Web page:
A bill currently under consideration in Congress called the Raechel and Jacqueline Houck Safe Rental Car Act of 2013 would allow agencies to rent cars that have been subject to recalls only if the defects have been fixed. In other words, as of now, it’s vaguely legal for the Hertzes and Enterprises of the world to rent recalled cars even if the recall hasn’t been addressed. In fact, in recent years, some major agencies have tried to make the case that it’s OK to continue to rent recalled vehicles to customers because some recalls are unimportant, as they don’t qualify as serious safety risks.

USA Today columnist Bill McGee investigated the murky world of recalls and rental cars this past summer. What he found is that agencies generally proactively remove vehicles from their fleets or have them fixed pronto if they’ve been subject to dangerous, high-profile recalls—failure to do so could expose them to millions in lawsuits if an accident occurred due to an unfixed recall. Hertz and Avis, among others, have said that coping with recalls has cost their companies millions of dollars this year, because when recalled vehicles are being fixed at dealerships they obviously can’t be rented out to customers.

But again, until the Safe Rental Car Act—named for two sisters who died in 2004 in a rental car with power steering fluid recall that hadn’t been fixed—is passed into law (hardly a done deal), agencies aren’t obligated to have all car recalls addressed before renting them out. “Currently, there is no prohibition on rental car companies renting vehicles that are under a recall, but have not yet been remedied,” a former NHTSA administrator named David Strickland testified to Congress last year.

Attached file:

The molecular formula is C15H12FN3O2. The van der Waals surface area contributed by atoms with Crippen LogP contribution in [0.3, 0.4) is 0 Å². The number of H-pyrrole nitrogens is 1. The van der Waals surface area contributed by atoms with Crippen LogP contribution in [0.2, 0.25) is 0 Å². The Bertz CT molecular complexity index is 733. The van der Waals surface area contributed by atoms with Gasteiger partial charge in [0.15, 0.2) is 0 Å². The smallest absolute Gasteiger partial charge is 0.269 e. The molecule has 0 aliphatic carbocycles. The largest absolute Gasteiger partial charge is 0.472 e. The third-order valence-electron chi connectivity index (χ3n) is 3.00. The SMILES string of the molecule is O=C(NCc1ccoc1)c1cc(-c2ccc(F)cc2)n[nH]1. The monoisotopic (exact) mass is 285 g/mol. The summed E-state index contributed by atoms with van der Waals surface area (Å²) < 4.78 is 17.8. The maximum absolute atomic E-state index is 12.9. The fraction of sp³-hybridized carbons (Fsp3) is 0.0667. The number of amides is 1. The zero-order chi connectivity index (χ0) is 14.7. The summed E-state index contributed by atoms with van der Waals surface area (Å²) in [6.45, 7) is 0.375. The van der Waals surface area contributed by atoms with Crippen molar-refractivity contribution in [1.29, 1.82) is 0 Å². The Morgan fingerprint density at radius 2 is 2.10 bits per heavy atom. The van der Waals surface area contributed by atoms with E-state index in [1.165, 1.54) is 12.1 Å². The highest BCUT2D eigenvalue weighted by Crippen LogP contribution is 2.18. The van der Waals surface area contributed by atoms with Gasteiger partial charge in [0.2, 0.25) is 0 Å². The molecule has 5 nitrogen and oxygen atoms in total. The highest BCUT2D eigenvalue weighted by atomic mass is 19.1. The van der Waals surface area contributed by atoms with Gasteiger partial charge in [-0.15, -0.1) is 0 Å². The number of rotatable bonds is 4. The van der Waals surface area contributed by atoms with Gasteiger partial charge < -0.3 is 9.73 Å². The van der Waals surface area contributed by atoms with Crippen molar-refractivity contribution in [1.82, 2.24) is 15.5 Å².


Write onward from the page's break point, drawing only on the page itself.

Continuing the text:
What can a renter do to stay safe? Start by clarifying your agency’s policy. Alamo, for instance, states plainly, “We do not rent recalled vehicles until the recall has been remedied.” But information regarding recalls can be vague or hard to find with some other rental operators. If the policy is remotely unclear, call and ask questions.

You can also use the NHTSA’s database to see if the vehicle model you have reserved has been recalled, but this strategy comes with complications. For one thing, rental agencies generally don’t guarantee a specific model with a reservation—you reserve a “mid-size” category of vehicle, not a Toyota Camry or whatever. What’s more, it’s impossible to know a car’s specific VIN until you pick the vehicle up, and therefore it’s impossible to check if the model’s recall problems have been fixed. In light of these problems, you might want to make another call—to your local representative in Congress, to urge support of the Safe Rental Car Act.

Read next: Toyota Announces a U.S. Recall Over Faulty Passenger-Side Airbags

MONEY Autos

The Price of Hybrid and Electric Cars Is Plummeting. Here’s Why

2012 Toyota Prius
Toyota Prius David Dewhurst

Among the trickle-down effects of cheaper gas prices are lower sales totals for alternative-fuel cars—which in turn have forced automakers to slash prices on these vehicles.